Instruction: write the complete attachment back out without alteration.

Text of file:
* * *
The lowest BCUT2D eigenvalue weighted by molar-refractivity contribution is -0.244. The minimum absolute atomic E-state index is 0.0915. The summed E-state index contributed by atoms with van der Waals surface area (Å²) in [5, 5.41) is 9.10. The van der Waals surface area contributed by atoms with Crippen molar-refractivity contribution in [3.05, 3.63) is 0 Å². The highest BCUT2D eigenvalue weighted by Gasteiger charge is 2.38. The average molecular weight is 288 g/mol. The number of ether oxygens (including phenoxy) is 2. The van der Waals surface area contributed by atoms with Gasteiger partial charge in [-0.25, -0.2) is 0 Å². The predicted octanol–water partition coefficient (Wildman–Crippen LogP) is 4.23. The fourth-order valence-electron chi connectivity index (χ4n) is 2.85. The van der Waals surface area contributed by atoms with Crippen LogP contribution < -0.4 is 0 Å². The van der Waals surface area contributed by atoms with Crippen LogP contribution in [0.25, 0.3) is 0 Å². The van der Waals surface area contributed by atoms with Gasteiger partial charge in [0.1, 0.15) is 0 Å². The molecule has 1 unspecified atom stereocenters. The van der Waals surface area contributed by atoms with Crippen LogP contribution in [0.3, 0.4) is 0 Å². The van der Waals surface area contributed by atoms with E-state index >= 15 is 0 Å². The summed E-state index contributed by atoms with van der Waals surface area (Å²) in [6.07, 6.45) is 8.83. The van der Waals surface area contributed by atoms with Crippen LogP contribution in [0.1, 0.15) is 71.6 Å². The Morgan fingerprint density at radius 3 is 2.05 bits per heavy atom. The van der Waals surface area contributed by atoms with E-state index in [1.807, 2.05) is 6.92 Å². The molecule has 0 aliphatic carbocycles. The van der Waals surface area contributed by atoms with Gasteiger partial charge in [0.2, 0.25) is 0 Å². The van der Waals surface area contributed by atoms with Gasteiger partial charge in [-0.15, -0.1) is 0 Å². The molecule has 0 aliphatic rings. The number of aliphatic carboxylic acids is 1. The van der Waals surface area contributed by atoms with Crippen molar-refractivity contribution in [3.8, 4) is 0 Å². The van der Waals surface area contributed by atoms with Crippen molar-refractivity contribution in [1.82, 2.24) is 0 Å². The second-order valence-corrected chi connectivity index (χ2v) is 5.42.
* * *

The lowest BCUT2D eigenvalue weighted by molar-refractivity contribution is -0.244. The minimum absolute atomic E-state index is 0.0915. The summed E-state index contributed by atoms with van der Waals surface area (Å²) in [5, 5.41) is 9.10. The van der Waals surface area contributed by atoms with Crippen molar-refractivity contribution in [3.05, 3.63) is 0 Å². The highest BCUT2D eigenvalue weighted by Gasteiger charge is 2.38. The average molecular weight is 288 g/mol. The number of ether oxygens (including phenoxy) is 2. The van der Waals surface area contributed by atoms with Gasteiger partial charge in [-0.25, -0.2) is 0 Å². The predicted octanol–water partition coefficient (Wildman–Crippen LogP) is 4.23. The fourth-order valence-electron chi connectivity index (χ4n) is 2.85. The van der Waals surface area contributed by atoms with Crippen LogP contribution < -0.4 is 0 Å². The van der Waals surface area contributed by atoms with Crippen LogP contribution in [0.25, 0.3) is 0 Å². The van der Waals surface area contributed by atoms with Gasteiger partial charge in [0.1, 0.15) is 0 Å². The molecule has 1 unspecified atom stereocenters. The van der Waals surface area contributed by atoms with Crippen LogP contribution in [0.3, 0.4) is 0 Å². The van der Waals surface area contributed by atoms with E-state index >= 15 is 0 Å². The summed E-state index contributed by atoms with van der Waals surface area (Å²) in [6.07, 6.45) is 8.83. The van der Waals surface area contributed by atoms with Crippen LogP contribution in [0.1, 0.15) is 71.6 Å². The Morgan fingerprint density at radius 3 is 2.05 bits per heavy atom. The van der Waals surface area contributed by atoms with E-state index in [1.807, 2.05) is 6.92 Å². The molecule has 0 aliphatic carbocycles. The van der Waals surface area contributed by atoms with Gasteiger partial charge in [0.2, 0.25) is 0 Å². The van der Waals surface area contributed by atoms with Gasteiger partial charge in [-0.15, -0.1) is 0 Å². The molecule has 0 aliphatic rings. The number of aliphatic carboxylic acids is 1. The van der Waals surface area contributed by atoms with Crippen molar-refractivity contribution in [3.8, 4) is 0 Å². The van der Waals surface area contributed by atoms with Crippen molar-refractivity contribution in [1.82, 2.24) is 0 Å². The second-order valence-corrected chi connectivity index (χ2v) is 5.42.